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From NPR News, this is ALL THINGS CONSIDERED. I'm Audie Cornish.
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And I'm Robert Siegel. For skier Lindsey Vonn, the racing season is over. Today, at the World Championships, the American Alpine skiing star crashed. She injured her right knee. Still, as we hear from NPR's Tom Goldman, U.S. ski officials expect Vonn will be ready for next year's Winter Olympics.
TOM GOLDMAN, BYLINE: Lindsey Vonn was about halfway through her super-G run at the World Championships in Schladming, Austria, just slightly off the lead. She went over a jump and lost her balance on the landing as heard on this Austrian language broadcast.
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GOLDMAN: U.S. ski team spokesman Tom Kelly was watching the race online in Utah.
TOM KELLY: There was nothing about it that caused any greater concern for me than other crashes that I've seen.
GOLDMAN: But concern came after when the medical report revealed Vonn tore ligaments in her right knee, her ACL and MCL, and had a fracture of the lateral tibial plateau, the spot in the knee, according to Kelly, where the lower leg bone and upper leg bone meet.
KELLY: This is the most significant injury that she's had and it's one, though, she can come back from.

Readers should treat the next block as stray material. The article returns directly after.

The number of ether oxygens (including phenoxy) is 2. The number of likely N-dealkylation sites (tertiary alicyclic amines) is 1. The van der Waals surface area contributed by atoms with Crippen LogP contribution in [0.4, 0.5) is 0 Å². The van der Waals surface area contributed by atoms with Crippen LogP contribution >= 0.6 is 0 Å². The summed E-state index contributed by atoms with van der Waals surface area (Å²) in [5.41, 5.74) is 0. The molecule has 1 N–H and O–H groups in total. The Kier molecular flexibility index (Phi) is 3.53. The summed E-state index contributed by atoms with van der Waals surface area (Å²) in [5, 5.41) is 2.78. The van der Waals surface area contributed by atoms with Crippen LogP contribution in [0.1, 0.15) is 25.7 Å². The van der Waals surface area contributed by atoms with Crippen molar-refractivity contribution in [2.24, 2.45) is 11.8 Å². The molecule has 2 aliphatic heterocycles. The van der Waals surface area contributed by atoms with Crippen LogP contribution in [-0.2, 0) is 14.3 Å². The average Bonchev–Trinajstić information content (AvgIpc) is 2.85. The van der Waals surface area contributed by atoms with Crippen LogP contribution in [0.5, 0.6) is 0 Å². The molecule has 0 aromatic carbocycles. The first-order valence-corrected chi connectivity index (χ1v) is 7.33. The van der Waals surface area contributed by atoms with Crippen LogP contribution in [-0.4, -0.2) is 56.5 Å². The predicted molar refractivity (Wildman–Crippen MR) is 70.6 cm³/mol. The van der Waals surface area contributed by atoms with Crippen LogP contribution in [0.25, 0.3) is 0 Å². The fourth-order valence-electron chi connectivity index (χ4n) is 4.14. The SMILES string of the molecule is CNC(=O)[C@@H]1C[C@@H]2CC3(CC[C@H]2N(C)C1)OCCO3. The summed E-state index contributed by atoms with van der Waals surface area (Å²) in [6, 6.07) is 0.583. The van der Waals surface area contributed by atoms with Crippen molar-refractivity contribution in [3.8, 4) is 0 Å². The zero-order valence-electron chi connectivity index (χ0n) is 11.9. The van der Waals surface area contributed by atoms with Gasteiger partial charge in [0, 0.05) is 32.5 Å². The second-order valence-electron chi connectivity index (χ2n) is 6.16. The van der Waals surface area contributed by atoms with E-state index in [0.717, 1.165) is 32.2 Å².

GOLDMAN: Vonn's list of career injuries is almost as long as her list of accomplishments, which includes gold and bronze medals at the 2010 Winter Olympics and 59 World Cup victories, second most all-time. Two years ago, she withdrew from the world championships because of a concussion. She won her Vancouver Olympic medal skiing on a painful bruised shin. At the 2006 games, she had a terrible-looking crash in training, but came back several days later and competed.
The next Winter Olympics in Russia are a year away. Tom Kelly says Vonn, who's 28, already is talking about mending and being ready. He says today after the accident Vonn texted her teammate Julia Mancuso a congratulatory message. Mancuso, starting just moments after Vonn crashed, won a bronze medal in the super-G. With Vonn out for the season, there'll be more attention on the U.S. women's team that's ranked first in the world in speed events, downhill and super-G. Again, Tom Kelly.
KELLY: Alice McKennis has won the World Cup downhill this year. She's a skier out of Glenwood Springs, Colorado. Mammoth Mountain's Stacey Cook has been on the podium this year, along with New Hampshire's Leeanne Smith.
GOLDMAN: And in women's slalom, 17-year-old Mikaela Shiffrin is an emerging star, having won three World Cup events this season. Tom Goldman, NPR News. Transcript provided by NPR, Copyright NPR.